of happy. Under the picture it said, "Hitler and his `Secret Lover.'
   She was Jewish! (1923)." Hitler had a secret Jewish lover prior to his
   dictatorship of Germany. His lover had been Jewish. Ah-Ha! I guess
   that gives a simple explanation as to why Hitler hated Jews. She
   dumped him like he was rancid meat.
   And hey guess what? The plot thickens. Hitler's lover was pregnant.
   And Hitler didn't even suspect. The child was a boy and whether Hitler
   knew about him or not Hitler's lover and his love child escaped the
   persecution of World War II. The kid grew up and even snagged some
   unsuspecting wife. It's no wonder, his wife was American. They moved
   to Denver. Anyway, Hitler's son and his wife were killed in a car
   accident ten years ago. And this is where it gets good. Their child
   survived and is "Alive and living in Denver."
   Hitler's grandson was going to the university. So, was I. He had been
   sighted going to criminal justice classes. That seemed right. I had
   always thought cops and dictators were only a step removed. And that's
   what Hitler's grandson planned to do. He planned on persecuting people
   who broke the speed limit. Especially if their last names were
   Lowenstein or Seinfeld or Rosencrantz like mine. Actually, I'm not
   even sure if Rosencrantz is a Jewish name, but my parents are Jewish.
   I looked at the baby picture of Hitler's grandson. The caption read,
   "Now an employee of Big Jim's convenience stores."
   And it just so happens that Big Jim's just happened to be my last
   option. My sister-in-law worked for the main office and had promised
   me a job if I ever wanted one. I was down to my last pack of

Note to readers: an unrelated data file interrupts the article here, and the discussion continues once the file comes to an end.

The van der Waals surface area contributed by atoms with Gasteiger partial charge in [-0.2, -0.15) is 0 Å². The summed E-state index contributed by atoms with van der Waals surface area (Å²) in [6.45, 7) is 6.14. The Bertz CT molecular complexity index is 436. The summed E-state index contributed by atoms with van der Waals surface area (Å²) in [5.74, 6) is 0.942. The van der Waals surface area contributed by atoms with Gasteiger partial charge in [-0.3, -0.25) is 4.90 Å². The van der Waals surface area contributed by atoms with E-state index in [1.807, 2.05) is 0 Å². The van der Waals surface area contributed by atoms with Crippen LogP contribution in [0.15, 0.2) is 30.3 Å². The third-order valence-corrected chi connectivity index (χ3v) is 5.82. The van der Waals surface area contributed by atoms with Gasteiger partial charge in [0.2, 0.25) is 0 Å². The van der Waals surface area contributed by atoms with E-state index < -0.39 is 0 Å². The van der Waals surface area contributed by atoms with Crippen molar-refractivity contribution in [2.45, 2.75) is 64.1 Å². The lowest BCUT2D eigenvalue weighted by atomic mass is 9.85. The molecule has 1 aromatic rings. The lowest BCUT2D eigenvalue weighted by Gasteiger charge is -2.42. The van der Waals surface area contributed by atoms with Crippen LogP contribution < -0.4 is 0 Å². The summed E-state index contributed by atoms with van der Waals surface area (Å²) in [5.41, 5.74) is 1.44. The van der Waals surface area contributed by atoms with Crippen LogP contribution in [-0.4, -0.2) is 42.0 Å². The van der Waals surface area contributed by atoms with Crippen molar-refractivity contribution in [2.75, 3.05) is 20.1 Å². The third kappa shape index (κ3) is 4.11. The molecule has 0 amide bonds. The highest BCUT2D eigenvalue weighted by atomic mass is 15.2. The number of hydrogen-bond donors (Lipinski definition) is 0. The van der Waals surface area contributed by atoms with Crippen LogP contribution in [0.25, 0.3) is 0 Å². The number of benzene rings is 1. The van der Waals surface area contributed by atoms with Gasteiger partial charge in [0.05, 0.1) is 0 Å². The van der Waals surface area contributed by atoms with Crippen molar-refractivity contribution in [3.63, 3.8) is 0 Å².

cigarettes, so I took it. There were more than a few Big Jim's in
   town. So when I got the job, I didn't expect I would be working with
   you know who. I didn't even believe that this person really existed.
   I'd read about him in a goddamn tabloid.
   Who believes anything they read in a tabloid?
   The guy that gave me the tour of Big Jim's was a guy I like to call
   the Mormon. He was a burly, older, bald man with glasses. He had to
   have been my father's age, so I instantly thought, What's this guy
   doing working here? I soon found out.
   "Don't get me wrong, Ken," he said. "It ain't like I like working at
   this place. This is the back room. What ya' think, Kurt? Great hall of
   beer, huh." I looked around. There were posters of Big Jim, the owner,
   "Yeah," I said staring at the posters that lined the wall. It was like
   Big Jim was some sort of legendary rock star and this was his first
   ever live performance. "Arriving July eleventh, at a Big Jim's near
   you," each identical poster said.
   "Had two wives once," the Mormon said breaking me out of my trance.
   "Married twice?"
   "At the same time. Married to both at the same time. Grab that dolly.
   On my fourth marriage now. Got fourteen kids, that I'm counting, you
   know what I mean."
   I started to look at the posters again. Big Jim looked like a
   caricature, a clay version of a real man.
   "Two at the same time?" I said.
   "Yup. Thought the first one was dead. So, I got married again. Then
   hidey-ho, wouldn't you know it. First one shows up at my door."
   "What happened?" I said, intrigued by his soap operatic life.
   "Well, number one was better in the sack. So, I kept number two and
   screwed number one on the side. On number four now. I told you that.
   Grab the twelves of Red, White, and Blue. Don't drink `em, just grab
   `em. I don't drink no more. Quit."
   When we finished the tour we returned to the cash registers up front.
   A new shift had come on. That's when I saw him. You know what I mean
   by him don't you? I mean him, Hitler's Goddamn grandson. I didn't
   trust him the moment I saw him. There was something about this average
   looking, mustached young guy that made my insides feel slimy, like
   warm mayonnaise. An almost poison tasting metal tinge came up on the
   back of my throat.
   "Hi," he said. "Name's Craig."
   "I'm Kevin R-. . . Just Kevin." My voice shook. It never shook. What
   the hell's wrong with me, I thought. This guy made me feel uneasy,
   unsteady, like my ankles had been replaced with roller bearings. That
   never happened to me.